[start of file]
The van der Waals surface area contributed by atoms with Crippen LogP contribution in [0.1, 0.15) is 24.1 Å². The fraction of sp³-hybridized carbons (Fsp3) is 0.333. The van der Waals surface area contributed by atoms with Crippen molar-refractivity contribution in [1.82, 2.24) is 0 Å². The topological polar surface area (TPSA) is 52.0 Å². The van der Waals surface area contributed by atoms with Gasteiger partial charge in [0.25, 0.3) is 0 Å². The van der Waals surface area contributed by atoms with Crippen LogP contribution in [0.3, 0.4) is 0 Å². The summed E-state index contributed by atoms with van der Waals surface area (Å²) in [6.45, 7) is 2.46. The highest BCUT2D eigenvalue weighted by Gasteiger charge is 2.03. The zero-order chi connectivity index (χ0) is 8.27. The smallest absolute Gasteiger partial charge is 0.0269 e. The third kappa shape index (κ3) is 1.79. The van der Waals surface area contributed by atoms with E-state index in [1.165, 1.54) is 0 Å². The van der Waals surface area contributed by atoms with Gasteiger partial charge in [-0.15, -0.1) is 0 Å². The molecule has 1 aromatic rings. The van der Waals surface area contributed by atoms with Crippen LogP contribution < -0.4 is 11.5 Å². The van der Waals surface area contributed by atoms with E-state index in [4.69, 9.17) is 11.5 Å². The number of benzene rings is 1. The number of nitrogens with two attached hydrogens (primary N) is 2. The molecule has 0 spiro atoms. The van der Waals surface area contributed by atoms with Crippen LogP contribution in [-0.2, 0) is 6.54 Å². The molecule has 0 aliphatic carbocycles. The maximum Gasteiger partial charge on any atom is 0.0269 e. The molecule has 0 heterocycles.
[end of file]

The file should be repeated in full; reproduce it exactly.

The van der Waals surface area contributed by atoms with Crippen LogP contribution in [0.1, 0.15) is 24.1 Å². The fraction of sp³-hybridized carbons (Fsp3) is 0.333. The van der Waals surface area contributed by atoms with Crippen molar-refractivity contribution in [1.82, 2.24) is 0 Å². The topological polar surface area (TPSA) is 52.0 Å². The van der Waals surface area contributed by atoms with Gasteiger partial charge in [0.25, 0.3) is 0 Å². The van der Waals surface area contributed by atoms with Crippen LogP contribution in [0.3, 0.4) is 0 Å². The summed E-state index contributed by atoms with van der Waals surface area (Å²) in [6.45, 7) is 2.46. The highest BCUT2D eigenvalue weighted by Gasteiger charge is 2.03. The zero-order chi connectivity index (χ0) is 8.27. The smallest absolute Gasteiger partial charge is 0.0269 e. The third kappa shape index (κ3) is 1.79. The van der Waals surface area contributed by atoms with E-state index in [1.165, 1.54) is 0 Å². The van der Waals surface area contributed by atoms with Gasteiger partial charge in [-0.15, -0.1) is 0 Å². The molecule has 1 aromatic rings. The van der Waals surface area contributed by atoms with Crippen LogP contribution < -0.4 is 11.5 Å². The van der Waals surface area contributed by atoms with E-state index in [4.69, 9.17) is 11.5 Å². The number of benzene rings is 1. The number of nitrogens with two attached hydrogens (primary N) is 2. The molecule has 0 spiro atoms. The van der Waals surface area contributed by atoms with Crippen LogP contribution in [-0.2, 0) is 6.54 Å². The molecule has 0 aliphatic carbocycles. The maximum Gasteiger partial charge on any atom is 0.0269 e. The molecule has 0 heterocycles.